Do pesticide residues cause cancer? We've added 30 years to our lifespans in the 20th century, eight of them since we started spraying pesticides widely. Cancer experts say our real cancer risks are smoking, too much fat, too few fruits and vegetables — and the genetic cancer tendencies inherited from our own families. After billions of dollars spent trying, not one pesticide- residue cancer victim has been found.

Methyl parathion is unquestionably a deadly chemical — if you walk into the cloud of gas just sprayed on a field of crops. But it effectively kills the bugs that love to eat growing fruits and vegetables; and plentiful fruits and vegetables prevent cancer. The quarter of our population that eats the most produce has half the cancer risk of the quarter that eats the least. And it makes no difference whether these fruits and vegetables were grown using pesticides.

insect21.gif (353 bytes)  President Clinton just awarded the National Science Medal to Bruce Ames of the University of California, Berkeley. Mr. Ames says we get 10,000 times more cancer risk from the natural chemicals in our fruits and vegetables than from pesticide residues. In neither case is there enough dosage to cause cancer.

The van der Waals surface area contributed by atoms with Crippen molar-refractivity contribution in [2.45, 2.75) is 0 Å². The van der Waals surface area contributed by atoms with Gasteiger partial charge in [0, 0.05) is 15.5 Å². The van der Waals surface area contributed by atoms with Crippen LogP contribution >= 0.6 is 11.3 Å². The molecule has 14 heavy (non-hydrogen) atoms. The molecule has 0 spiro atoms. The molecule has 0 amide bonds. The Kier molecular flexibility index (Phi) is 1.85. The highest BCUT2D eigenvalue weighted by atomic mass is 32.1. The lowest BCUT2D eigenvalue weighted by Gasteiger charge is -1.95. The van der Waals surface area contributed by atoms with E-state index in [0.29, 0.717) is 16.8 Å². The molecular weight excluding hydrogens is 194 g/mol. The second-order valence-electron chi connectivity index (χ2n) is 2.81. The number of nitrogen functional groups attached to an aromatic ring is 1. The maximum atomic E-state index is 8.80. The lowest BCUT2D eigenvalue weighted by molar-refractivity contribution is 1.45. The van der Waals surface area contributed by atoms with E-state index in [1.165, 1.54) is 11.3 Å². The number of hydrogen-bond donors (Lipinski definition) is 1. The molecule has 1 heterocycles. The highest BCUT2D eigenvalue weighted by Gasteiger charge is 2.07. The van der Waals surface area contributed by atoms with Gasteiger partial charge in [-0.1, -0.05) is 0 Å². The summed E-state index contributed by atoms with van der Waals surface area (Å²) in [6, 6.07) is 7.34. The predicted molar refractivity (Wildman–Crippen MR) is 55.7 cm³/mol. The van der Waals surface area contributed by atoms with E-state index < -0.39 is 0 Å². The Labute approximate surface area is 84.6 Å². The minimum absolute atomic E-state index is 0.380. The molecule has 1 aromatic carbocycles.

For decades, methyl parathion and the other organophospates were rated "safe for use" with a safety factor 100 times the "no effect" levels in the rat tests. In 1996, however, the Food Quality Protection Act allowed the EPA to plug in a 1,000-fold safety factor. This, despite no evidence that any consumers had been hurt by pesticides.

Will we now be safer? insect58.gif (264 bytes) Jacqueline Hamilton of the Natural Resources Defense Council, says, "We don't have to point to bodies lying on the ground with their tongues hanging out. There is significant evidence that much lower levels of these chemicals, at critical levels of development, can cause lifelong deficits, potentially." There you have it, folks, modern environmentalism is protecting you — potentially.

We know for certain that we can save millions of square miles of wildlands by using pesticides, fertilizers, biotechnology and the other tools of our expanding scientific knowledge for high-yield agriculture and forestry.

Humanity in the 21st century can banish hunger, end nutritional deficits in its children — and save virtually all of the remaining wildlands in the process. But there are only two ways to do it: Either murder four billion people, or use chemicals and biotechnology to triple the yields on the land we're already farming.

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Dennis Avery is director of the Center for Global Food Issues of the Hudson Institute and the author of "Saving the Planet with Pesticides and Plastic: The Environmental Triumph of High-Yield Farming" (Hudson Institute, 1995).

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9 Sep 1999